by Todd A. Mahr, MD, Executive Medical Director, American College Of Allergy, Asthma And Immunology
Respiratory syncytial virus (RSV) is a common viral infection that affects people of all ages, with infants and older adults being particularly vulnerable to severe complications.
Preventing the spread of RSV requires a multi-pronged approach that includes vaccination, good hygiene practices and public health initiatives.
You may have seen recent reports about newly approved vaccines for RSV. One vaccine is approved for use between 32 and 36 weeks of pregnancy, to protect infants from birth through 6 months of age. There are also two RSV vaccines licensed for use in adults aged 60 years and older in the United States.
The U.S. Centers for Disease Control and Prevention recommends that adults 60 and older receive a single dose of RSV vaccine using shared clinical decision-making. This means you and your health care provider should have a conversation to decide if RSV vaccination would be beneficial for you.
RSV is a highly contagious virus that targets the respiratory system. While it often causes mild symptoms in healthy individuals, it can lead to more severe respiratory complications, especially in vulnerable people. Infants, particularly those born prematurely, and older adults with weakened immune systems or underlying health conditions are at the greatest risk for severe RSV infections. The consequences of RSV can range from mild respiratory distress to more serious conditions like pneumonia and bronchiolitis, making prevention essential to safeguarding public health.
Vaccinating seniors can help reduce the risk of complications. Encouraging older adults, especially those with underlying health conditions, to get the RSV vaccine can protect individuals from the potentially severe effects of the virus.
In August, the U.S. Food and Drug Administration approved a vaccine that is administered to pregnant women to protect their babies from RSV through their first six months of life. The single shot spurs the production of protective antibodies that transfer from woman to infant through the placenta. It’s the first vaccine that can protect babies from RSV.
Meanwhile, babies will also have a new option to reduce their risk of severe RSV. A new medication called Beyfortus was recently approved for infants younger than 8 months who are entering their first RSV season. Some high-risk infants may be eligible for a second shot the following year.
There are additional ways to minimize the spread of RSV with simple hygiene measures in your home.
- Hand-washing: Frequent and thorough hand-washing with soap and water is a simple, yet effective, measure to prevent the spread of RSV. This practice should be emphasized for both adults and children, particularly after being in public places or in contact with individuals who may be carriers of the virus.
- Sneezing/coughing etiquette: Teaching children and adults to cover their mouth and nose when sneezing or coughing can limit the spread of respiratory droplets containing the virus. Paired with proper disposal of tissues and regular hand-washing, this practice can reduce RSV transmission.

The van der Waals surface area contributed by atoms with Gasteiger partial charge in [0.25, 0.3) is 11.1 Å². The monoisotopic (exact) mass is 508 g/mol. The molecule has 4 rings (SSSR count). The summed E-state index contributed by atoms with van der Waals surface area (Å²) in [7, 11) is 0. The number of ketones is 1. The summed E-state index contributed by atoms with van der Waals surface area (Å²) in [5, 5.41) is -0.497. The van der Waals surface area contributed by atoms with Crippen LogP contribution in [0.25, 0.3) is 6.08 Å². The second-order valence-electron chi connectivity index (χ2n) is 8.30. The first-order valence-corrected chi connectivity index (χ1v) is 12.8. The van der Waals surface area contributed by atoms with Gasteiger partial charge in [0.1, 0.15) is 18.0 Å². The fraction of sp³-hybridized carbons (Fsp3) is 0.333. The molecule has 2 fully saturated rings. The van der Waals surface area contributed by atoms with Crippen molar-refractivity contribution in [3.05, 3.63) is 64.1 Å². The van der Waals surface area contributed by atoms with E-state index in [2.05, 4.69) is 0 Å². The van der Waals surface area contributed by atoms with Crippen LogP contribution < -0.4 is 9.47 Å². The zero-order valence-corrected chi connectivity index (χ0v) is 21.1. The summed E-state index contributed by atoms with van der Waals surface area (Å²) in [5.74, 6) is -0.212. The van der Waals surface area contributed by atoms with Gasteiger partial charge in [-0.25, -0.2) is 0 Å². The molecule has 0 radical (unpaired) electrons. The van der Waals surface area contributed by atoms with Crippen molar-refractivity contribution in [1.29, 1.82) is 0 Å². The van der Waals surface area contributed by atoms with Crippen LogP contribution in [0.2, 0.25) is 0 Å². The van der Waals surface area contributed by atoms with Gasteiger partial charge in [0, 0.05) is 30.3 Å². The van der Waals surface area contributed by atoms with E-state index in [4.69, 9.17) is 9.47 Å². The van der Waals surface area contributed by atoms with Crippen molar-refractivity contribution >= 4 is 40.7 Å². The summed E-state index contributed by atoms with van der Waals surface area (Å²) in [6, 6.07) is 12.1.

- Don’t get too close: Minimizing close contact with those exhibiting symptoms of respiratory illness is crucial. This is particularly relevant in settings where individuals are at higher risk, such as hospitals, day care centers and nursing homes.
Preventing other winter illnesses
RSV is not the only disease that can be tackled with vaccination. Vaccines are also vital tools in preventing both the flu and COVID-19, in addition to pneumonia.
As the flu season approaches, be aware that the flu vaccine is an important tool in preventing serious illness, especially for those with asthma. People with asthma are more likely to have serious health problems from getting the flu, yet most people with asthma don’t receive a flu shot every year. If you have asthma, you need to take steps to prevent getting the flu. Respiratory infections such as the flu can affect your lungs, causing an asthma attack. The flu vaccine is the first and most important step you can take to protect yourself and your loved ones from this illness.
The American College of Allergy, Asthma and Immunology encourages anyone who may be at risk for a respiratory infection to get a flu vaccine. Health care providers often ask those getting flu shots if they are allergic to eggs. Health care providers and people with egg allergy should know there is no need to ask this question anymore, and no need to take any special precautions. Overwhelming evidence has shown that a flu shot poses no greater risk to those with egg allergy than those without.
Finally, COVID-19 is surging again, and the elderly are particularly at risk. Check with your doctor to see if you are someone who should receive the new COVID boosters that should be available this fall. Protecting yourself against viruses this time of year is an important first step in keeping yourself and those around you healthy.
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Making sure you don’t get RSV this winter: An expert offers tips (2023, September 7)
retrieved 7 September 2023
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